This data sheet is addressed to those responsible for selection of hearing protectors in industry. It gives a short description of the types of earplugs, earmuffs and acoustic helmets with advice on the choice of appropriate protectors. Two methods are presented for evaluation of the protective effect: based on the sound attenuation capacity for variable noise, and on the octave spectrum of the noise for an invariable spectral distribution. The information and instructions to be provided by the manufacturer are listed. Selection criteria for earplugs (form, size, hygiene, temperature) and earmuffs (sound attenuation, design, sealing element, sealing force, effects of temperature and humidity) are set out. A list of available protectors with indication of the sound attenuation they afford is appended.
Carl Heymanns Verlag KG, Gereonstrasse 18-32, 5000 Köln 1, Germany (Fed.Rep.). 24p. Illus.
GOST 12.4.051-78, State Standards Committee (Gosudarstvennyj komitet po standartam), Moskva, 8 June 1978.
Personal hearing protection - General technical conditions
Sredstva individual'noj zaščity organa sluha - Obščie tehničeskie uslovija [in Russian]
This standard, effective 1 Jan. 1979, applies to earmuffs, earplugs and acoustic helmets. Contents: classification; technical requirements for equipment of this type (mass, adherence strength, approval of materials used in manufacture (which should not harm the skin), possibility of adjustment to head measurements, etc.); standardised patterns and models; rules for taking delivery, periodic checks and compliance testing; test methods (at least 5 normal subjects for each type of protector; adjustment and fitting of personal hearing protection for a noise level of 70dB(A); pure tone binaural audiometry at 7 frequencies from 125 to 8,000Hz; standard data for soundproof room and audiometry unit, etc.); marking and packaging; rules for guidance in the selection of personal hearing protection; manufacturer's guarantee.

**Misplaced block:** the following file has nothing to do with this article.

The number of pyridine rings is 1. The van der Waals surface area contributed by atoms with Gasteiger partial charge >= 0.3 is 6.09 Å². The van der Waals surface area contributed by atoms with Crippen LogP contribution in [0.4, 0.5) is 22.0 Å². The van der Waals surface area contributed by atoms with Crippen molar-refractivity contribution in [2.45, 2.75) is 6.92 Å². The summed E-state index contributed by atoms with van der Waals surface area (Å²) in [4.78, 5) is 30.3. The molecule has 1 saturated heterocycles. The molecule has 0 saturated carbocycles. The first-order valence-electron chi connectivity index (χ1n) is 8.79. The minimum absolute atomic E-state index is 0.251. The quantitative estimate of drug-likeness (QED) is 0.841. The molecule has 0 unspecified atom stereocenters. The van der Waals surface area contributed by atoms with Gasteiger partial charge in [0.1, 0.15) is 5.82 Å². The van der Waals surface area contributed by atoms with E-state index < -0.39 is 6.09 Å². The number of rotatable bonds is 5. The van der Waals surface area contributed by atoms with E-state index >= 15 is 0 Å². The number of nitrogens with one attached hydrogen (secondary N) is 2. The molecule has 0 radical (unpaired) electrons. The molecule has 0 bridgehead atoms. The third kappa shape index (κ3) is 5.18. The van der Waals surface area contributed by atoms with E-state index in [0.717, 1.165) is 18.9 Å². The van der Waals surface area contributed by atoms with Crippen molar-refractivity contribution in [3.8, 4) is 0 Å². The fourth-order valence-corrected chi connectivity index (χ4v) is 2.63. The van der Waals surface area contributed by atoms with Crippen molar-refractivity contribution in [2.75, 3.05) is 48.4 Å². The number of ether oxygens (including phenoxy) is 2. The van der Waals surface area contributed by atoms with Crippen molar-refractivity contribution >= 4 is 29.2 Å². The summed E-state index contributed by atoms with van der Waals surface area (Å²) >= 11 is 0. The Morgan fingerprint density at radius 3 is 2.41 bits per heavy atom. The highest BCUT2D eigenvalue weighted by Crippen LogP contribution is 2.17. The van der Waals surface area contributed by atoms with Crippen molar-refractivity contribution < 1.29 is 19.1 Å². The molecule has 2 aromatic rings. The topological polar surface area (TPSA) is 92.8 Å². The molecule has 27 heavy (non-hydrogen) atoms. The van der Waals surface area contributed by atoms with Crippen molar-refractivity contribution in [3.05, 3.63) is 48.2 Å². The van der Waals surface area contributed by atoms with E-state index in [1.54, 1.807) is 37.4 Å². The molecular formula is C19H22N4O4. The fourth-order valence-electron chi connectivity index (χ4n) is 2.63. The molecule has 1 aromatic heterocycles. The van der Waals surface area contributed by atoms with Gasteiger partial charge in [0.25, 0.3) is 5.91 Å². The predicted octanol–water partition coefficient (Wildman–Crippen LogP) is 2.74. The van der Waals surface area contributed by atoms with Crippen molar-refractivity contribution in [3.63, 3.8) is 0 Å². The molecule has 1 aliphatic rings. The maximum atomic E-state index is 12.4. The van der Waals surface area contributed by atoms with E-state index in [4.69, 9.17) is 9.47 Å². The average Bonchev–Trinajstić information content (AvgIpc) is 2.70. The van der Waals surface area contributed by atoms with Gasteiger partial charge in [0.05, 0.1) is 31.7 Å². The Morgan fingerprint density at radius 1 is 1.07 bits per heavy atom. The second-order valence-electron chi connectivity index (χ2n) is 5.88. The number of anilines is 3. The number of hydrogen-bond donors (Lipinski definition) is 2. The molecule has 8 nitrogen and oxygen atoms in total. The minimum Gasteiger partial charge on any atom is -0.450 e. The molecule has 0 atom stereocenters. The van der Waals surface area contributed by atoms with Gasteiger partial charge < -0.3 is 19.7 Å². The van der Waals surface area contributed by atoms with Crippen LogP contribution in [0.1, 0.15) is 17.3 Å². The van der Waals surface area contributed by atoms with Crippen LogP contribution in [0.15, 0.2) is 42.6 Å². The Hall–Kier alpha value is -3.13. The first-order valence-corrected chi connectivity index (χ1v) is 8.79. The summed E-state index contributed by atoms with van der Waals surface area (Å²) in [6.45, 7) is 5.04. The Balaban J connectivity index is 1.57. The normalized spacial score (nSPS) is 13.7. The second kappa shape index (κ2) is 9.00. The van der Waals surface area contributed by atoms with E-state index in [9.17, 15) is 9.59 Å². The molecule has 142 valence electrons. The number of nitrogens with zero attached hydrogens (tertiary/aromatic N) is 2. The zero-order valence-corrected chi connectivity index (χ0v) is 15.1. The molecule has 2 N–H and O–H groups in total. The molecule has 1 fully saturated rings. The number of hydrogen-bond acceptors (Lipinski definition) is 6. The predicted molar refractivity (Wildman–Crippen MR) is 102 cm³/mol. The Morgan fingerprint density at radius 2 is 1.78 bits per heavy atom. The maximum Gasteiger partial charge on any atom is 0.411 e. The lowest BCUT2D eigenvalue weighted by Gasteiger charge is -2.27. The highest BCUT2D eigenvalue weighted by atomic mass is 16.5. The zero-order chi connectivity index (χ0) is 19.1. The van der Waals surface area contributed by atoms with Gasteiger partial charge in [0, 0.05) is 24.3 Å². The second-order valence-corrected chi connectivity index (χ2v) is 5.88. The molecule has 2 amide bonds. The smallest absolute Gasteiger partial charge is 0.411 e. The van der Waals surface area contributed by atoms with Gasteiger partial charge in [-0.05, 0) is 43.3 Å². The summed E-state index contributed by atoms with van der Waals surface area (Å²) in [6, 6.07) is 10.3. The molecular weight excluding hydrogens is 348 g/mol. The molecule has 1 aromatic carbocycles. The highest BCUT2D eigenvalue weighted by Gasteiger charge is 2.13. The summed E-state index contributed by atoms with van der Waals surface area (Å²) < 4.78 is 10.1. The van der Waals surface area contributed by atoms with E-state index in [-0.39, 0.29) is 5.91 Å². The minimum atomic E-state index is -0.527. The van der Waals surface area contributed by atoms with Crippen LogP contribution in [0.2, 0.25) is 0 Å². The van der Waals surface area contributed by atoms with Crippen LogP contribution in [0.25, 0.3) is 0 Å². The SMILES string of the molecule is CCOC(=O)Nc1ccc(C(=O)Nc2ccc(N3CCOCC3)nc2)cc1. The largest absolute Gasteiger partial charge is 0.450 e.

Izdatel'stvo standartov, Novopresnenskij per. 3, Moskva D-557, USSR, 1978. 6p. Price: Rbl.0.03.
Specialist conference on noise
Fachtagung Lärm [in German]
The greater part of this issue is devoted to papers submitted at the conference organised by the Federation of German Coal Mines (Gesamtverband des deutschen Steinkohlenbergbaus) and held at Essen on 7 Nov. 1978. Introductory considerations on trends in noise-induced occupational hearing loss in coal mines are followed by papers on: noise source and noise measurement; West German regulations concerning noise (extracts from draft coal mining regulations); experience acquired in the use of personal hearing protection; principles of noise control; noise control in driving galleries; noise control in coal getting and transport. The draft coal mining regulations reduce the indicative TLV for noise from 90 to 85dB(A); this increases the percentage of mineworkers at risk from 43% to 78% in underground mines, and from 14% to 29% in surface mines. The impossibility of finding engineering solutions for noise reduction at short notice necessitates a considerable extension in the use of personal hearing protection.
Glückauf, 21 Dec. 1978, Vol.114, No.24, p.1075-1094. Illus.
From the contents of this data sheet: introduction (anatomy and physiology in the ear); definitions; health hazards of noise - hearing damage; acoustic trauma, noise-induced hearing loss (conductive, sensorineural (temporary and permanent threshold shift); psychological effects (e.g. on work performance); stress, heart disease, ulcers; interference with speech communication (accident hazard); Canada Department of Labour recommended noise exposure limits at worksite (table); ear protection against mechancial trauma; noise monitoring (sound level meter, frequency analysers, dosimeters); noise control methods (reduction at source by vibration damping, enclosure, lagging, mufflers, absorbing materials; modification of transmission path (absorbers, panels, barriers)); personal protective equipment (synoptic table showing relative advantages and disadvantages of insert-type and muff-type protectors); pre-placement and periodic hearing examinations; first aid in case of bleeding from the ear, foreign body in the ear, etc.; 2-page summary for posting up.